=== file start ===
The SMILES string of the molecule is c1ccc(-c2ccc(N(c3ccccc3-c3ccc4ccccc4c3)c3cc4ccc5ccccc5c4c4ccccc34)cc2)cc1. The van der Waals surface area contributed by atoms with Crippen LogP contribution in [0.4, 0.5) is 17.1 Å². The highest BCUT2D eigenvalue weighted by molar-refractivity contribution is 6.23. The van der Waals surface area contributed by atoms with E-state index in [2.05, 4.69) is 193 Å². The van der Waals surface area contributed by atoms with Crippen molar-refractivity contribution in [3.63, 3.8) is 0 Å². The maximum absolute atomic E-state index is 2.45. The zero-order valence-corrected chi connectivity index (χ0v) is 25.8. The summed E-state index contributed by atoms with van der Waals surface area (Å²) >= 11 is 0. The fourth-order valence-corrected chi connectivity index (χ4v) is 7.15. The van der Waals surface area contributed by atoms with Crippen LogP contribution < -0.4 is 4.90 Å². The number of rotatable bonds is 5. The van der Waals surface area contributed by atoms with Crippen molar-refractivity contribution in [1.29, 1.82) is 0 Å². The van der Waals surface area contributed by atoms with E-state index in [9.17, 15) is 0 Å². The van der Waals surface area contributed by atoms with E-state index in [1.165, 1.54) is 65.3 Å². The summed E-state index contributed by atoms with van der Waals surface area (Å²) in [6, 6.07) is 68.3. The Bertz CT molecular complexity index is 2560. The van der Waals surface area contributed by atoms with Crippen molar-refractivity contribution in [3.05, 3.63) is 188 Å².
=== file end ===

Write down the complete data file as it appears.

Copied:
The SMILES string of the molecule is c1ccc(-c2ccc(N(c3ccccc3-c3ccc4ccccc4c3)c3cc4ccc5ccccc5c4c4ccccc34)cc2)cc1. The van der Waals surface area contributed by atoms with Crippen LogP contribution in [0.4, 0.5) is 17.1 Å². The highest BCUT2D eigenvalue weighted by molar-refractivity contribution is 6.23. The van der Waals surface area contributed by atoms with E-state index in [2.05, 4.69) is 193 Å². The van der Waals surface area contributed by atoms with Crippen molar-refractivity contribution in [3.63, 3.8) is 0 Å². The maximum absolute atomic E-state index is 2.45. The zero-order valence-corrected chi connectivity index (χ0v) is 25.8. The summed E-state index contributed by atoms with van der Waals surface area (Å²) >= 11 is 0. The fourth-order valence-corrected chi connectivity index (χ4v) is 7.15. The van der Waals surface area contributed by atoms with Crippen LogP contribution < -0.4 is 4.90 Å². The number of rotatable bonds is 5. The van der Waals surface area contributed by atoms with Crippen molar-refractivity contribution in [1.29, 1.82) is 0 Å². The van der Waals surface area contributed by atoms with E-state index in [9.17, 15) is 0 Å². The van der Waals surface area contributed by atoms with E-state index in [1.165, 1.54) is 65.3 Å². The summed E-state index contributed by atoms with van der Waals surface area (Å²) in [6, 6.07) is 68.3. The Bertz CT molecular complexity index is 2560. The van der Waals surface area contributed by atoms with Crippen molar-refractivity contribution in [3.05, 3.63) is 188 Å².